Transrectal prostatic ultrasound and transperineal biopsy

What is this?

This procedure involves using an ultrasound probe, inserted via the back passage, to scan the prostate. Biopsies are taken through the skin behind the testicles (the perineum) using a special grid shown below. The sampling is targeted and the number of samples taken depends on the size of the prostate, usually ranging from 30 to 50 samples. The reason this approach is adopted is because you have already undergone a number of biopsies previously (via the rectum) which have not identified the cause of your elevated PSA. Transrectal biopsies, as you have had done before, carry a greater risk if performed in this number.

What alternatives are there?

Observation with repeat blood tests but without biopsies

What to expect before procedure

You will usually be admitted on the day of your surgery. You will normally receive an appointment for pre-assessment, approximately 14 days before your admission, to assess your general fitness, to screen for the carriage of MRSA and to perform some baseline investigations. After admission, you will be seen by members of the medical team which may include the Consultant, Specialist Registrar, House Officer and your named nurse. If you are taking Warfarin, you must inform the clinic staff at your pre-assessment visit so that you are advised when to stop your Warfarin prior to the procedure. Usually you are asked to withold Warfarin for 3 days. A blood test, INR, will be performed prior to your biopsy. If you are taking Aspirin, you do not need to stop these. If you are taking Clopidogrel, you must inform the medical staff because the biopsy may need to be postponed or alternative arrangements made. After checking for alllergies, you will normally be given an intravenous injection of antibiotic at the time of your anaesthetic.

What happens during the procedure?

After the general or spinal anaesthetic has been given, a catheter will be placed in the water pipe (urethra). Your legs will be placed in special supports so that the surgeon can gain access to the skin behind the testicles and insert the ultrasound probe into the rectum. The doctor will examine the prostate through the back passage (anus) before inserting the ultrasound probe. This probe is as wide as a man’s thumb and approximately 4 inches long. In order to take samples (biopsies) of the prostate, a special grid is used so that all areas of the prostate can be covered. The biopsy needs are inserted into the prostate through the skin of the perineum, guided by the ultrasound probe. After the sampling has been completed, a dressing will be applied to the perineum and held in place with a pair of disposable pants.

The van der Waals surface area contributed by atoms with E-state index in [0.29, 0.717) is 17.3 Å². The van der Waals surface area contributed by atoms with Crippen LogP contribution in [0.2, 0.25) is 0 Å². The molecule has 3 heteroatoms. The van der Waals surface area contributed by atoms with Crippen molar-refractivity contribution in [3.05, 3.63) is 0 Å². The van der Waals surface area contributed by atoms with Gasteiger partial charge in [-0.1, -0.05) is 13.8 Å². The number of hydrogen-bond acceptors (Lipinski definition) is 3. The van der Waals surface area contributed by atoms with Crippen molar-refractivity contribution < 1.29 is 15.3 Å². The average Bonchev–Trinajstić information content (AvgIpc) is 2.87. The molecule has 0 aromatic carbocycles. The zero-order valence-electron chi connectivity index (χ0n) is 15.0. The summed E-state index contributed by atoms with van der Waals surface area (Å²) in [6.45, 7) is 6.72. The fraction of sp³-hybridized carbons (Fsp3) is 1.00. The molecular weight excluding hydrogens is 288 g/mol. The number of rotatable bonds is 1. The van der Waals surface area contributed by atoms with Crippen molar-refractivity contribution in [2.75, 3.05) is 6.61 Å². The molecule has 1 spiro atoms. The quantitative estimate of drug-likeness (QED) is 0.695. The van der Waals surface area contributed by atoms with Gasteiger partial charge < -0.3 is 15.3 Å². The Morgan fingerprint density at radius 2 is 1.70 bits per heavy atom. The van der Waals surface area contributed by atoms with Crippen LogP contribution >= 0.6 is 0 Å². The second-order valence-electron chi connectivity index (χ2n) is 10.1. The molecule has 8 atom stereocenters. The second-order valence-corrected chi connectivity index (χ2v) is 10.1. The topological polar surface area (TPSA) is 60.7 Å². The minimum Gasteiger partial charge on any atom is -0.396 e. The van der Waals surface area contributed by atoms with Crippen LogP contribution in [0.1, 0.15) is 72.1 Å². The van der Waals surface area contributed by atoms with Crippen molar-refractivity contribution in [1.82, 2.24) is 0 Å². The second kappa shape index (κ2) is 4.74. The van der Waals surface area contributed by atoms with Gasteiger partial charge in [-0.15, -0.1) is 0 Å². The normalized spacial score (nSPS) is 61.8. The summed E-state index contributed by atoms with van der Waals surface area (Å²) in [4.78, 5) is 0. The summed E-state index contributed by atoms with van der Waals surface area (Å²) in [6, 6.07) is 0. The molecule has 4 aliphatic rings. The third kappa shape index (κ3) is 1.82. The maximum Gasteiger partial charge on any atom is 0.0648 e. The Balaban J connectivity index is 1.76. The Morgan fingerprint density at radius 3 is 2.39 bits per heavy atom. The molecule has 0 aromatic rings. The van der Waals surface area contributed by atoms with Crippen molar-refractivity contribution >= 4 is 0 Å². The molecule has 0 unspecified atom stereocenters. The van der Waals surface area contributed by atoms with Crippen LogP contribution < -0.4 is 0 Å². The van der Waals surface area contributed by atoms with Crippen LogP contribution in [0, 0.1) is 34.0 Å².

After the procedure

The catheter will be removed the day after surgery unless you have a fever or a lot of blood in the urine. You will normally be able to go home later the same day after check have been made to ensure that you are passing urine normally. Following this type of biopsy, blood in the urine is common for 2-3 days, with the occasional blood clot, but this should clear quickly if you increase your fluid intake. You may expect to see blood in the semen for up to 6 weeks. You will be given antibiotics to take home for a 3-day period . The average hospital stay is 1 day.

Potential side effects




At Home

When you leave hospital, you will be given a “draft” discharge summary of your admission. This holds important information about your inpatient stay and your operation. If, in the first few weeks after your discharge, you need to call your GP for any reason or to attend another hospital, please take this summary with you to allow the doctors to see details of your treatment. This is particularly important if you need to consult another doctor within a few days of your discharge. It is important that you:

Any discomfort can usually be relieved by simple painkillers.

What to look out for

If you experience a fever, shivering or develop symptoms of cystitis (frequency and burning on passing urine), you should contact your GP. If there is a lot of bleeding in the urine, especially with clots of blood, you should contact the Urology Department. If you develop a fever outside surgery opening hours, you must telephone the emergency number at your GP surgery so that a doctor can assess your condition.

Other Information

You will receive an appointment for discussion of the biopsy results at the time of your examination. It will be at approximately 14 days before the pathology results on the tissue removed are available. It is normal practice for the results of all biopsies to be discussed in detail at a multi-disciplinary meeting before any further treatment decisions are made. You and your GP will be informed of the results after this discussion. We sometimes need to order additional tests as a result of the discussion at this meeting and, as a result, you may receive appointments for a bone scintigram, CT scan or MRI scan before you are seen again in outpatients.


There is no specific research in this area at the moment but all operative procedures performed in the department are subject to rigorous audit at a monthly Audit & Clinical Governance meeting.

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